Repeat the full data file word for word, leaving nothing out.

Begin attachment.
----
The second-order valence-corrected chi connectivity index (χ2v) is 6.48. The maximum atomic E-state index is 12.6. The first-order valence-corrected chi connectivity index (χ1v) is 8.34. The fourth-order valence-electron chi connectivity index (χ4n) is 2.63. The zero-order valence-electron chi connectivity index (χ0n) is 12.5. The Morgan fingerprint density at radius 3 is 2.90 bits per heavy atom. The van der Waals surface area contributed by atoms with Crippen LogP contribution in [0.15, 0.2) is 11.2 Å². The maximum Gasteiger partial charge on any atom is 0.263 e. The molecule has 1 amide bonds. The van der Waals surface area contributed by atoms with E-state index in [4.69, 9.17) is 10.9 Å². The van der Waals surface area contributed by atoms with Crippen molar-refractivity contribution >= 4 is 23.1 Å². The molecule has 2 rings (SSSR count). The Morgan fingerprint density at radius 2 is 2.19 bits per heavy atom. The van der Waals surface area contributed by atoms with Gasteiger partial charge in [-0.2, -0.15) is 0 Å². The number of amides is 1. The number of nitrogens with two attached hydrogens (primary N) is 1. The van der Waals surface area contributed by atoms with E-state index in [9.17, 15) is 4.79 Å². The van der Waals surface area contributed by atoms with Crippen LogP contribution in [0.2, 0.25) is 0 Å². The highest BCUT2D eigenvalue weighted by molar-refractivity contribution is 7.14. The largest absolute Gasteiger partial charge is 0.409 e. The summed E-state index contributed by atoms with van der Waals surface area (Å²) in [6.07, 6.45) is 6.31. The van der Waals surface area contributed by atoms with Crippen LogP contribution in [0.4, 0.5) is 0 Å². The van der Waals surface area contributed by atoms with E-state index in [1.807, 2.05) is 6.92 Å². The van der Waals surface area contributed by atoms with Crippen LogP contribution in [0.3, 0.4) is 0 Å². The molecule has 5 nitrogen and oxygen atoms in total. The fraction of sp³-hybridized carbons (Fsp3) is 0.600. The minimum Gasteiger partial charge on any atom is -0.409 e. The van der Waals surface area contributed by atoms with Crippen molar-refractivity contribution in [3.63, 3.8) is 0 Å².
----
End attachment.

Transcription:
The second-order valence-corrected chi connectivity index (χ2v) is 6.48. The maximum atomic E-state index is 12.6. The first-order valence-corrected chi connectivity index (χ1v) is 8.34. The fourth-order valence-electron chi connectivity index (χ4n) is 2.63. The zero-order valence-electron chi connectivity index (χ0n) is 12.5. The Morgan fingerprint density at radius 3 is 2.90 bits per heavy atom. The van der Waals surface area contributed by atoms with Crippen LogP contribution in [0.15, 0.2) is 11.2 Å². The maximum Gasteiger partial charge on any atom is 0.263 e. The molecule has 1 amide bonds. The van der Waals surface area contributed by atoms with E-state index in [4.69, 9.17) is 10.9 Å². The van der Waals surface area contributed by atoms with Crippen molar-refractivity contribution >= 4 is 23.1 Å². The molecule has 2 rings (SSSR count). The Morgan fingerprint density at radius 2 is 2.19 bits per heavy atom. The van der Waals surface area contributed by atoms with Gasteiger partial charge in [-0.2, -0.15) is 0 Å². The number of amides is 1. The number of nitrogens with two attached hydrogens (primary N) is 1. The van der Waals surface area contributed by atoms with E-state index in [9.17, 15) is 4.79 Å². The van der Waals surface area contributed by atoms with Crippen LogP contribution in [0.2, 0.25) is 0 Å². The highest BCUT2D eigenvalue weighted by molar-refractivity contribution is 7.14. The largest absolute Gasteiger partial charge is 0.409 e. The summed E-state index contributed by atoms with van der Waals surface area (Å²) in [6.07, 6.45) is 6.31. The van der Waals surface area contributed by atoms with Crippen LogP contribution in [0.4, 0.5) is 0 Å². The van der Waals surface area contributed by atoms with E-state index in [1.807, 2.05) is 6.92 Å². The van der Waals surface area contributed by atoms with Crippen LogP contribution in [0.3, 0.4) is 0 Å². The molecule has 5 nitrogen and oxygen atoms in total. The fraction of sp³-hybridized carbons (Fsp3) is 0.600. The minimum Gasteiger partial charge on any atom is -0.409 e. The van der Waals surface area contributed by atoms with Crippen molar-refractivity contribution in [3.63, 3.8) is 0 Å².